27th January 2008
To the Leaders and Citizens of Kenya
The Quaker leadership of Kenya gathered together in Sheywe Guest House in Kakamega between 24th and 27th January 2008.
The Friends Church in Kenya and Friends around the world are concerned with what has befallen Kenya in the last one month. As a peace church, we are horrified by the continued wanton destruction of human life and property.
Kenyans need to learn that any violent action they take against their neighbours is an act against God’s way. Our actions and thoughts therefore must be rooted in the Gospel of Jesus Christ. In our last communiqué to the leaders, we implored upon them to uphold the principles of truth, justice peace, simplicity and humility (Psalms 85:10) and to forgive each other.
We cannot be blind to what is happening to this country and its citizens. During the deliberations and reflections, representatives of the Friends Church realized that the underlying causes of the current conflict have been present since long before the general elections of December 2007. We note in particular: economic injustices, youth disempowerment and frustration, and cleavages of religion, ethnicity, class, gender and age.
To our leaders:
We thank our leaders for starting a process of negotiation, and we believe and trust that they will follow up in earnest with a negotiated settlement. In this context therefore we say to our leaders:
- We do understand your anguish at this time, and we ask you to approach the situation prayerfully. We urge you to relax your “hard line” political demands and dialog more deeply for the benefit of the country, that no segment of Kenyan society emerges as “losers” but we all may “win” in a peaceful society.
- We urge you to reopen schools that have not opened, in order to allow students to continue with their education.
- We urge the leaders and elders of various communities not to incite or manipulate their youths to perpetuate terror among the citizenry, but to encourage and guide them to act responsibly.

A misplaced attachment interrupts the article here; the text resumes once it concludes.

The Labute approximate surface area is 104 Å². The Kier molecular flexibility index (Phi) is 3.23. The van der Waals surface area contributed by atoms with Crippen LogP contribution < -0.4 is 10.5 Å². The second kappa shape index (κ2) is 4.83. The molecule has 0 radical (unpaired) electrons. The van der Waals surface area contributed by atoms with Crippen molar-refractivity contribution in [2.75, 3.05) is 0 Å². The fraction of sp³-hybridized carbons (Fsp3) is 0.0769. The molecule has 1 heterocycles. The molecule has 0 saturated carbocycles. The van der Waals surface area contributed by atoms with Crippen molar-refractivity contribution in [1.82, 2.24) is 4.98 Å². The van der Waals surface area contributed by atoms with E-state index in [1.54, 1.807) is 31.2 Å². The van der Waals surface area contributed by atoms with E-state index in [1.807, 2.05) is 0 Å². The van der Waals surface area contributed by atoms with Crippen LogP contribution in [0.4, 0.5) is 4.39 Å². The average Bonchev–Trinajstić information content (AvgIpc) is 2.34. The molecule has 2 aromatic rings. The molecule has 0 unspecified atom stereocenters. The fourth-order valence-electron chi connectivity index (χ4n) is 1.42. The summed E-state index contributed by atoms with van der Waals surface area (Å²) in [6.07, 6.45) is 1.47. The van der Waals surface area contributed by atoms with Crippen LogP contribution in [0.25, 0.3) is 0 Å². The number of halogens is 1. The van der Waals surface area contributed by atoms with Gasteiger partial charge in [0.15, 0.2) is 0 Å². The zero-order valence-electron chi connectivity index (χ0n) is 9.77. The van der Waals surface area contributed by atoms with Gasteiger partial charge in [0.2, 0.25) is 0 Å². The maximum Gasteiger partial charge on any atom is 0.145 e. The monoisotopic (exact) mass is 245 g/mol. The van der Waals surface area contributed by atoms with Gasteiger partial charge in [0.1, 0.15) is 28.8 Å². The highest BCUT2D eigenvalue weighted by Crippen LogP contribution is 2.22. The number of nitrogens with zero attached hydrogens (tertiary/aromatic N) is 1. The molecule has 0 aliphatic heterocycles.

- We denounce the instances of excessive force used by the police against the citizens.
To our fellow Kenyans:
- We appreciate the courage and passion that you, our fellow Kenyans, have shown since the beginning of the post-election violence by contributing and supporting the victims of violence, and we urge you all to continue with the same spirit.
- We appeal to you engage in reconciliation among and rehabilitation of displaced people, integrating them back into the places from which they were displaced, not sending them to other parts of the country.
- We remind you that this country and its land belongs to all of us. Let us not destroy it for by doing so, we put our own future generations in jeopardy. We need a negotiated social contract to live together as Kenyans.
- We urge you to resolve problems in a peaceful way, because we know that there is hope for peace in this country.
- We warn you to desist from rumour-mongering which increases hostility and uncertainty, and urge you to use modern means of communication for positive ends.
- We know that those most affected by this conflict and violence are women, children, disabled and the aged. We must address their suffering, and protect and care for them.
- We encourage every Kenyan to look for “that of God” in every person and to treat life as sacred.
- As Kenyans, we urge you to uphold our core national values, practice forgiveness and embrace reconciliation.
To our fellow Christians and other Religious groups:
- As people of faith, we must not engage in violence and revenge because if we do so we betray our faith in God.
- We invite you to join us in praying for deliverance from evil spirits which are at work in our country, and continue to intercede for Kenya.
As a peace church, we are involved in humanitarian, spiritual and social/economic empowerment of our people. We urge everyone to take time to assist his/her neighbour in order to bring normalcy to the affected people, affirming truth, justice, peace and reconciliation in our nation.